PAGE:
Blow against ethnic cleansing in New Orleans

The Housing Authority of New Orleans (HANO) agreed Dec. 14 to postpone demolition of three public housing projects pending a hearing before City Council. Opponents of the demolition had filed a suit contending the Council’s consent was required by the city charter. Work crews were to start demolition over the weekend in a plan to replace 4,500 public housing units with “mixed-income, mixed-use” development. “We knew the law, HANO knew the law, maybe they forgot it,” said civil rights lawyer Tracie Washington. Demolition at a fourth complex, BW Cooper, continued because the Council had approved its demolition four years ago.

On Nov. 1, the Council passed a resolution to support a congressional bill calling for one-for-one replacement of public housing units. The plan seen by HANO and the US Department of Housing and Urban Development (HUD) calls for faster redevelopment and a reduction in the number of public housing units.

HUD says some 3,000 New Orleans public housing families remain scattered across the country, and social workers say the number of homeless people in the area has doubled to about 12,000. (AP, Dec. 15)

On Dec. 13, protesters gathered outside City Hall, opposite a park where homeless people are living in dozens of small tents. Protesters chanted “Stop the demolitions now!” (NYT, Dec. 14) That same day, two were arrested attempting to block demolition of the BW Cooper project. The two occupied one of the buildings scheduled to be bulldozed, draping two handmade banners from the side before police intervened. The banners read “Reopen now,” and “No demolition.” (AP via the Houston Chronicle, Dec. 13)

At a Dec. 6 hearing, police blocked the side door of the City Council chambers to keep former housing project residents out as others chanted “No demolition” outside. Civil rights attorney Bill Quigley, who was standing by the door, was arrested and received a citation for disturbing the peace. “We live in a system where if you cheer or chant in a city council, you get arrested,” Quigley said. “But you can demolish 4,500 people’s apartments and everybody seems to go along with that. That’s not going to happen.” (WDSU, New Orleans, Dec. 6)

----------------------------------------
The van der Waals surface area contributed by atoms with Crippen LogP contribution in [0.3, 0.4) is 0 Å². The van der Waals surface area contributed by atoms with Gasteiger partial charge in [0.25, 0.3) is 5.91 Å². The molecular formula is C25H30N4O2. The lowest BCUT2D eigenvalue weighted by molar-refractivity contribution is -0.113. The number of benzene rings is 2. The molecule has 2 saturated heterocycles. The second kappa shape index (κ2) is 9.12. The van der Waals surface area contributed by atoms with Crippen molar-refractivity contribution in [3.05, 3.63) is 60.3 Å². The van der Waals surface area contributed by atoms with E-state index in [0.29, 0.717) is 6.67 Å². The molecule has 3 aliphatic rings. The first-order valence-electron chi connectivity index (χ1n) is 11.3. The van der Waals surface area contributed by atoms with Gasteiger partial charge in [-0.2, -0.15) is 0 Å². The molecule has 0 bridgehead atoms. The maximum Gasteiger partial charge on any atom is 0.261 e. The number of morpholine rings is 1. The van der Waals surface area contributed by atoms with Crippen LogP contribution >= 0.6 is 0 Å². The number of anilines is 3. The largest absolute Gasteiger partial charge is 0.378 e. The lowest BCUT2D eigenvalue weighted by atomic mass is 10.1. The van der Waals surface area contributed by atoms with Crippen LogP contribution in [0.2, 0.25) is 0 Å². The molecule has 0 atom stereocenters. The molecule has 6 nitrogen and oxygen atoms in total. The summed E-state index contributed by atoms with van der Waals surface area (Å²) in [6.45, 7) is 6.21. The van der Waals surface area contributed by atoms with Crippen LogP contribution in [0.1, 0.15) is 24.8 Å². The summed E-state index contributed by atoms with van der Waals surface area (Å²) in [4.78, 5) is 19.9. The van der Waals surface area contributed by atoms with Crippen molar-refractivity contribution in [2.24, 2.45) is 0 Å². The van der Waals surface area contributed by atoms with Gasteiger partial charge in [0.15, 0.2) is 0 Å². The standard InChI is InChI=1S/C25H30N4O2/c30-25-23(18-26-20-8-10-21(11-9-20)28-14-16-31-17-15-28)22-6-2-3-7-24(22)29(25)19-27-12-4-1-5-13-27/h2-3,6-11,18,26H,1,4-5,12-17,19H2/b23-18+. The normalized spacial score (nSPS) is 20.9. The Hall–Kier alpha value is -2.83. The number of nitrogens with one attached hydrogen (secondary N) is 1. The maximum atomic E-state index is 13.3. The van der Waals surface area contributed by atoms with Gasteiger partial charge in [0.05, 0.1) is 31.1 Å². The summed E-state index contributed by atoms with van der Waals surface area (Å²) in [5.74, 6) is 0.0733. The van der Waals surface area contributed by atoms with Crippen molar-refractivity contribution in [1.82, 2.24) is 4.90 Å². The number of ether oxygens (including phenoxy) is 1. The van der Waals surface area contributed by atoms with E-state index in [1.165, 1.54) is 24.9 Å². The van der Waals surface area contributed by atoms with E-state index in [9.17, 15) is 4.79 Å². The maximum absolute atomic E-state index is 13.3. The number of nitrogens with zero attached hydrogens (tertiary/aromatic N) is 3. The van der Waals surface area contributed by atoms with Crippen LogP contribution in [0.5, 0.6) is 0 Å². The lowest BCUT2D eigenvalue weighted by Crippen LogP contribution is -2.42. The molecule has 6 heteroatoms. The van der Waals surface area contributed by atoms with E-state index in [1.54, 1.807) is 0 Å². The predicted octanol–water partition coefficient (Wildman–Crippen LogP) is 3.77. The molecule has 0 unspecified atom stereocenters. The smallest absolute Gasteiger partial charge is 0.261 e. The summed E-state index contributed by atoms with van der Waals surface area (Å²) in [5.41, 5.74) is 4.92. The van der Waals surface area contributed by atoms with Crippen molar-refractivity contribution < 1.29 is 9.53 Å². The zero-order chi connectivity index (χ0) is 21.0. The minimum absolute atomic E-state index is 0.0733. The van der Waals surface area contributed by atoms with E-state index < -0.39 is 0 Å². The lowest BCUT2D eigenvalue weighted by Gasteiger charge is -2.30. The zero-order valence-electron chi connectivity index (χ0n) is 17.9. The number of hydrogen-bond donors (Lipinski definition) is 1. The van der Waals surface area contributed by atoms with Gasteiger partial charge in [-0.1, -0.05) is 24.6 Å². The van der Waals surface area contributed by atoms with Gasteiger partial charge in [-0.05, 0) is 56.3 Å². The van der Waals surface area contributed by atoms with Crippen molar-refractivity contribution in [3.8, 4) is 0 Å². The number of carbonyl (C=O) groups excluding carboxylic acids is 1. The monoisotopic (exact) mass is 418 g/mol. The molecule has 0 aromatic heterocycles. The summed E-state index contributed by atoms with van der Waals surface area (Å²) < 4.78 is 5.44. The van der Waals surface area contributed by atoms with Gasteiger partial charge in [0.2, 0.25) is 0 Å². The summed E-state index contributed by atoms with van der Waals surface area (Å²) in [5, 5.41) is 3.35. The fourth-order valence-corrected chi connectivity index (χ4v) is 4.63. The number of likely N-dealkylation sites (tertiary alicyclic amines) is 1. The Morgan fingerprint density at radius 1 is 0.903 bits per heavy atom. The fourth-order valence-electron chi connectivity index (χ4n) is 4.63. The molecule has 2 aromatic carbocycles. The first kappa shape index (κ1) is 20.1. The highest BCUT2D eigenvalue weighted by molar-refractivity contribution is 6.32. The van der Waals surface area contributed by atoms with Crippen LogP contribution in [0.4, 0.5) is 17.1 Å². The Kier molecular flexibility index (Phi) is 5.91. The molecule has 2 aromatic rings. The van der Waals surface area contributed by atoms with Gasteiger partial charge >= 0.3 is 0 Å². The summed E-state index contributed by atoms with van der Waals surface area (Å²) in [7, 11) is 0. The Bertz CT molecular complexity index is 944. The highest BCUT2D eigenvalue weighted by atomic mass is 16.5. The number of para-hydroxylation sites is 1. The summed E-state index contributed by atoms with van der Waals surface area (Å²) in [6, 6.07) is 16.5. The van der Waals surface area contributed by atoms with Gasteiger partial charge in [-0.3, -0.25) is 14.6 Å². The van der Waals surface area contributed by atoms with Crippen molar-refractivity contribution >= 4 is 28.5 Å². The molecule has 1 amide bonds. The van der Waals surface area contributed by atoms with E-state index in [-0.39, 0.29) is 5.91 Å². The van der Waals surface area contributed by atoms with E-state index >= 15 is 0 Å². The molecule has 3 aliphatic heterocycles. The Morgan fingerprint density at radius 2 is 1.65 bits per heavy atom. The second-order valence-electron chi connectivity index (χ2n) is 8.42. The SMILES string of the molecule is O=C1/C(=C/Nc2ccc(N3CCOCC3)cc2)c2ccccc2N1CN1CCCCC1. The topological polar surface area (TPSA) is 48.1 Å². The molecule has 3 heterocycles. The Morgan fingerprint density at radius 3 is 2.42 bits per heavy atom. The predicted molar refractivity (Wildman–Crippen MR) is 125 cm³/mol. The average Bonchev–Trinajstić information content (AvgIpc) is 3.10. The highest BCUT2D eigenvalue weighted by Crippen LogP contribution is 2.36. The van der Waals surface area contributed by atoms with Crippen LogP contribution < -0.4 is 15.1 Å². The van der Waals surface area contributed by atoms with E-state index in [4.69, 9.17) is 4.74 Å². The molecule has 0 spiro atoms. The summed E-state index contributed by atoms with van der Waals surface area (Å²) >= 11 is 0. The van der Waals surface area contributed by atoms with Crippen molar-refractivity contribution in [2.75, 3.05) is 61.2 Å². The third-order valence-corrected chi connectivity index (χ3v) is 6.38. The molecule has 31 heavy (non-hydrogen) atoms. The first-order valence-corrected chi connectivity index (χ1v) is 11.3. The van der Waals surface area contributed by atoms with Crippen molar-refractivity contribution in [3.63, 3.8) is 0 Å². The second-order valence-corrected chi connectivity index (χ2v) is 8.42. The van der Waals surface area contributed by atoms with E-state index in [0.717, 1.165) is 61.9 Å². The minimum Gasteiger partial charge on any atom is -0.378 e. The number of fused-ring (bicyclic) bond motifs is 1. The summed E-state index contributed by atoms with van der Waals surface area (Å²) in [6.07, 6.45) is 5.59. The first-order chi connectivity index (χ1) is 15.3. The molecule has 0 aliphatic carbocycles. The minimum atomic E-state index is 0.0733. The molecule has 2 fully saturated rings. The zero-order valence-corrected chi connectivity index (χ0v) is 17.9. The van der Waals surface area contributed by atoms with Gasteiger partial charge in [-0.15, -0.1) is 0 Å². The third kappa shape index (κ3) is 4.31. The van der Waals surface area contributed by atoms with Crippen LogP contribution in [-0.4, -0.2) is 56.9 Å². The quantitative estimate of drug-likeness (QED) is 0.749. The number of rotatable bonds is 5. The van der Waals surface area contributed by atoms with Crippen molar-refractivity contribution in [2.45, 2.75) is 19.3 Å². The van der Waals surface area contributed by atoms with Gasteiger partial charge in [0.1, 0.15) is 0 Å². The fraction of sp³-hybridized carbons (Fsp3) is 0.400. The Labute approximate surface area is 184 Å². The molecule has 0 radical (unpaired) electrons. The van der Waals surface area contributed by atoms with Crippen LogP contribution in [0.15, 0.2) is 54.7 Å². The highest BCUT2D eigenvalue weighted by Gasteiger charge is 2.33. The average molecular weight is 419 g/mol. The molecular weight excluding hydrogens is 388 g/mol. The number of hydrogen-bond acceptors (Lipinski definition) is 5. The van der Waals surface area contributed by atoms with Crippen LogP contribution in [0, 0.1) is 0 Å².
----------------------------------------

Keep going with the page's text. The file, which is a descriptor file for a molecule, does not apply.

See our last posts on the struggle in New Orleans.

  1. ethnic cleansing in New Orleans
    So let me get this straight … New Orleans had some public housing built in the areas of the city that were the lowest, and therefore the most drastically affected by the flooding. From an urban planning perspective, this is land which should never be put any to residential use.

    Now, when they refuse to rebuild the same housing in the same area .. it’s called ethnic cleansing? That’s absurd. Why not call it, “sensible”?

    1. Because it’s ethnic cleansing.
      As the text states, these projects are not to be replaced with wetlands to protect the city from flooding, but with new housing—only this time for “mixed income” residents. So this is pretty blatantly about changing the class and racial make-up of New Orleans.

      Furthermore, as we wrote nearly a year ago when the plans were first unveiled:

      New Orleans’ low-lying African American sectors like the Lower Ninth have been urban residential areas for two centuries or more. The vast areas of coastal mangroves destroyed in recent decades to make way for (mostly white) suburbs and shopping malls were far more critical to protecting the city from storms sweeping in from the Gulf. Yet nobody is talking about restoring these wetlands. In the immortal words of Chuck D: “Did you ever ask yourself—Why is that?”